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As Hodgman mentioned, buffering is the way to go if you need thread-safety and immediate readback availability. Although IMO it's hardly necessary for everything. There's basically three types of state in your UI class:

1) data that functions as part of some immediate dependency (eg window extents, which you calculate, then use to construct the window and may need to be able to query as early as within the new window's own constructor, eg in order to create child windows (although my suggestion would be to defer any actual branching into an init function instead of the constructor)). Since window position and extents can be queried both together and individually, it makes sense to store these as low/high dwords of a single qword, which is updated atomically.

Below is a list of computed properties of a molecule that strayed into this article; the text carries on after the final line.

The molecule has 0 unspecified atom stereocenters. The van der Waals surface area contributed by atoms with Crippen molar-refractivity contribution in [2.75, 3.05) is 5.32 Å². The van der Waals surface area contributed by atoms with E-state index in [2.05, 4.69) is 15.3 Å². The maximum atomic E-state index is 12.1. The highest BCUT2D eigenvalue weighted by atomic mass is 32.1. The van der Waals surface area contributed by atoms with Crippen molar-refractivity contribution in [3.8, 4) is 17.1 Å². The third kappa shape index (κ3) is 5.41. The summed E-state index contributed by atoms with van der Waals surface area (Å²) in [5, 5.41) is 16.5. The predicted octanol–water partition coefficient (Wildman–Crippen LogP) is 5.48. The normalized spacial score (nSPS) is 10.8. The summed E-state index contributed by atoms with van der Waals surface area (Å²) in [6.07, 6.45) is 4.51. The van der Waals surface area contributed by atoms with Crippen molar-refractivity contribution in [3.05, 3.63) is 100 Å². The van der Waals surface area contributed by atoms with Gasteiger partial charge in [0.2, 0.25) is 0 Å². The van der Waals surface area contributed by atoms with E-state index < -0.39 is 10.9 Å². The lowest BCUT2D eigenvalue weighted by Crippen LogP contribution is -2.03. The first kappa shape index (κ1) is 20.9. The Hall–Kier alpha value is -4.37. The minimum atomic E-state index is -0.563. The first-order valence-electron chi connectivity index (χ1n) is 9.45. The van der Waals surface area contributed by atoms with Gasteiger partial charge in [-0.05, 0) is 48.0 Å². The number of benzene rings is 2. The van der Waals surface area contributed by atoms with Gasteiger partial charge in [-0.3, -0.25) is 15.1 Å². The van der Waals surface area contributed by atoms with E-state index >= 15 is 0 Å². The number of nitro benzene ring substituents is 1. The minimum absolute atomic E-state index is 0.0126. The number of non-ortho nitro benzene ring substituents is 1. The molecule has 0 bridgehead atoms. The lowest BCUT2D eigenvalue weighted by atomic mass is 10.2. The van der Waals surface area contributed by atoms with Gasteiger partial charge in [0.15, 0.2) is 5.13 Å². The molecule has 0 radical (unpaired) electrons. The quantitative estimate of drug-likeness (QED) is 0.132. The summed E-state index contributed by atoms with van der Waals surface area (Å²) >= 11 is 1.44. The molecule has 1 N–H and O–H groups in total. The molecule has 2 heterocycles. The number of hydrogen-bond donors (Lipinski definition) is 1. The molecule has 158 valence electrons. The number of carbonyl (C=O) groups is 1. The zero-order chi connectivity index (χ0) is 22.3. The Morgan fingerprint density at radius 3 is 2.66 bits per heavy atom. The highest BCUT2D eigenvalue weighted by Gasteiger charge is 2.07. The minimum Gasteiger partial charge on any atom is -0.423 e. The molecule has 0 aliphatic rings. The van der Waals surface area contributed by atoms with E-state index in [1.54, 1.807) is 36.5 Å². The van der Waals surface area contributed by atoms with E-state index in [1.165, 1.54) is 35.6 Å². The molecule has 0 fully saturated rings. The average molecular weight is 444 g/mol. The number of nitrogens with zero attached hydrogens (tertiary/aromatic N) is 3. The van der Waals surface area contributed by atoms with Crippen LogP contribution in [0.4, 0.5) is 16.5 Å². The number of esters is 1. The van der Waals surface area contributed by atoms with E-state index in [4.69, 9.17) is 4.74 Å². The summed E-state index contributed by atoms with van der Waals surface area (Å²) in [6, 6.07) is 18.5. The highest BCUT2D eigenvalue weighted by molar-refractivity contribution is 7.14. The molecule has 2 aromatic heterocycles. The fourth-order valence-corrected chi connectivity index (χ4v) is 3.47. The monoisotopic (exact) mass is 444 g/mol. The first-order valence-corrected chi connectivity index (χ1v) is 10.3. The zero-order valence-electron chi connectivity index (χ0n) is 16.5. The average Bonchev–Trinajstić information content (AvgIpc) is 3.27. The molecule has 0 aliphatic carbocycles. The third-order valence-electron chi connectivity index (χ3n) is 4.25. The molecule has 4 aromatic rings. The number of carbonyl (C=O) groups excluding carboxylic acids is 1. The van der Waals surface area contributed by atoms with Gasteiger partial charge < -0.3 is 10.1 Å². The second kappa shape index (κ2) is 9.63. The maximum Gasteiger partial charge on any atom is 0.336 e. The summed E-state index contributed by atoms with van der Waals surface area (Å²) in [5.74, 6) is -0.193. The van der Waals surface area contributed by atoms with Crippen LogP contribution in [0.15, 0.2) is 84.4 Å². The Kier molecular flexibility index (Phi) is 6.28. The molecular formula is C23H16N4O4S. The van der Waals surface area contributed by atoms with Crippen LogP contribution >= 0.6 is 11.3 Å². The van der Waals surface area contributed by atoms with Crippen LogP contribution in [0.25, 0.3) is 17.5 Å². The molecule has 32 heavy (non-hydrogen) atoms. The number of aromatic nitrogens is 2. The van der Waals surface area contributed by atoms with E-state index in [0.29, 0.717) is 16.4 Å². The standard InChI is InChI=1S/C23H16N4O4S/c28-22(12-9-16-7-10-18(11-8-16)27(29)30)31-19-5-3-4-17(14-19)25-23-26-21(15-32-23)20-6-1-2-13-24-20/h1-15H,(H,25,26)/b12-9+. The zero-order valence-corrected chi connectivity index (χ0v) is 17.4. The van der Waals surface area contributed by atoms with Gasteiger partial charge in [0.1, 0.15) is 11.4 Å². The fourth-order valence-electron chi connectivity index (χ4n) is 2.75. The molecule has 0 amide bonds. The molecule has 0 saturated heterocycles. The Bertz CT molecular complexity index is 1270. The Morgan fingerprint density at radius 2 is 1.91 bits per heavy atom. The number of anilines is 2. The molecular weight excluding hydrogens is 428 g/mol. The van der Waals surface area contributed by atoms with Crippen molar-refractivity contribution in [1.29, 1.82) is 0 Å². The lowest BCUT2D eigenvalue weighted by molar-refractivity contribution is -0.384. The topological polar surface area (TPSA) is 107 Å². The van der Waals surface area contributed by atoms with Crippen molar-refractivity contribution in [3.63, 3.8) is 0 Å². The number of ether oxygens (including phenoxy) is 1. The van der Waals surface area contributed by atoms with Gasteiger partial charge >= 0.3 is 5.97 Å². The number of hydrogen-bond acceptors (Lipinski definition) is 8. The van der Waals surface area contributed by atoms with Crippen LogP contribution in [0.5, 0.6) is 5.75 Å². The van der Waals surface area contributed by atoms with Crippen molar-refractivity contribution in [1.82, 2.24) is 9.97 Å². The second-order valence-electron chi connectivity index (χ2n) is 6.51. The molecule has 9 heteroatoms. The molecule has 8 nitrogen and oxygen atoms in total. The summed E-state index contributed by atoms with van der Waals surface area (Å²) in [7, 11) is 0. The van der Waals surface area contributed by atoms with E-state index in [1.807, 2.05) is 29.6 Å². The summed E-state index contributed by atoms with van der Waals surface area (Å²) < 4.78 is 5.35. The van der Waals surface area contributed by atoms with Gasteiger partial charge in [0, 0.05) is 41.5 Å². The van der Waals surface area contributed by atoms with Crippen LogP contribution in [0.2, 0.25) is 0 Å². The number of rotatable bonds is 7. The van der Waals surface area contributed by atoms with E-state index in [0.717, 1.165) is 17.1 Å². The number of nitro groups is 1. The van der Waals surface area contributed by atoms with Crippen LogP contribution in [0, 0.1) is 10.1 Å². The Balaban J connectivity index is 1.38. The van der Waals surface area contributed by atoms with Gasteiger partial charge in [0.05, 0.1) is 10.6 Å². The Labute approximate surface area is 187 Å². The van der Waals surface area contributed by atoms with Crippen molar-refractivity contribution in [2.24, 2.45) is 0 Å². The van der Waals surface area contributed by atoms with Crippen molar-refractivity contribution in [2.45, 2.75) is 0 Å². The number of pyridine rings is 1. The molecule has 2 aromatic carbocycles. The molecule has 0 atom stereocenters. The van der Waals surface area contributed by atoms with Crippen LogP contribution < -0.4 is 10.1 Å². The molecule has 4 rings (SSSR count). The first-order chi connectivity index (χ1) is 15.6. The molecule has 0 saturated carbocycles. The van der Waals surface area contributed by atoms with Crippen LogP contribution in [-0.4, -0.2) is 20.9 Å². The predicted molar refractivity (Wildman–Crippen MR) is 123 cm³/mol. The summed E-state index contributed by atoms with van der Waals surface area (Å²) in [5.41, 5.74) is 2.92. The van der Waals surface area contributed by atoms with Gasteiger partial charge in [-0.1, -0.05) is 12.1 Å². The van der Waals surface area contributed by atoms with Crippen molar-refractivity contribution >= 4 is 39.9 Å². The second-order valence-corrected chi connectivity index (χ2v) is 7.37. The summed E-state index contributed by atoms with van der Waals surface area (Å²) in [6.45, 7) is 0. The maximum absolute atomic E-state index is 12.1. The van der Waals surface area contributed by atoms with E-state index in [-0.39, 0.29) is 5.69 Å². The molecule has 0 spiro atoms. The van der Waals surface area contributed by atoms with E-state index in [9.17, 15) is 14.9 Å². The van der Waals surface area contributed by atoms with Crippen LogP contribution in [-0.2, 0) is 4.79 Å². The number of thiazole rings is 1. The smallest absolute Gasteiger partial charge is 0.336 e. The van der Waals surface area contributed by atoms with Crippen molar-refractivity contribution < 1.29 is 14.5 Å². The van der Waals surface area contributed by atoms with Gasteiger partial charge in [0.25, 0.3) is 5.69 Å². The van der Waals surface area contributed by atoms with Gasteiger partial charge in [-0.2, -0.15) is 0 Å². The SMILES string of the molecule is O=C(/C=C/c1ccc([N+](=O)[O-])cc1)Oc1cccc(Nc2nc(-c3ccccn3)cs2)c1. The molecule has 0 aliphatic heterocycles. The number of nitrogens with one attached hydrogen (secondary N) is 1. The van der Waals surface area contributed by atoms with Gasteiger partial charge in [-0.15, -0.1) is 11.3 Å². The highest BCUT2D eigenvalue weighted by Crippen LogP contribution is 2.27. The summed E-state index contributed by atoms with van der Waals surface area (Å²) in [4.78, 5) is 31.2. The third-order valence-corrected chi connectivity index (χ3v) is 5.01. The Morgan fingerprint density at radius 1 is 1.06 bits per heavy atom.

2) data that realistically needs to be available as soon as possible, but no sooner than "when ready". This data makes up the bulk of state in all UI classes and in practice carries no clear meaning in terms of "immediately available" (at least not in a multithreaded environment). In simplest cases these are things like a button caption, trackbar value or a list of items in a listbox. I generally wrap the setter in some control-wide critical section, which can stall the calling thread, but as multithreaded updates to a single control should be rare at best and most controls need to redraw only when they change, will hardly ever generate any excessive contention. I find this simpler and less cumbersome than a truly asynchronous message-based system (eg something that WinAPI uses), which requires a lot more data duplication. If you controls change a lot and need to be drawn without delay, then you might still need to set up a swap buffer for the data. Generally speaking, the UI is an input interface and and output interface, not a data exchange interface. If the source of the change is the user, then the update will be as fast as the input hardware. If the source of the change is some internal process, then it likely lives on a different timescale than humans are used to anyway.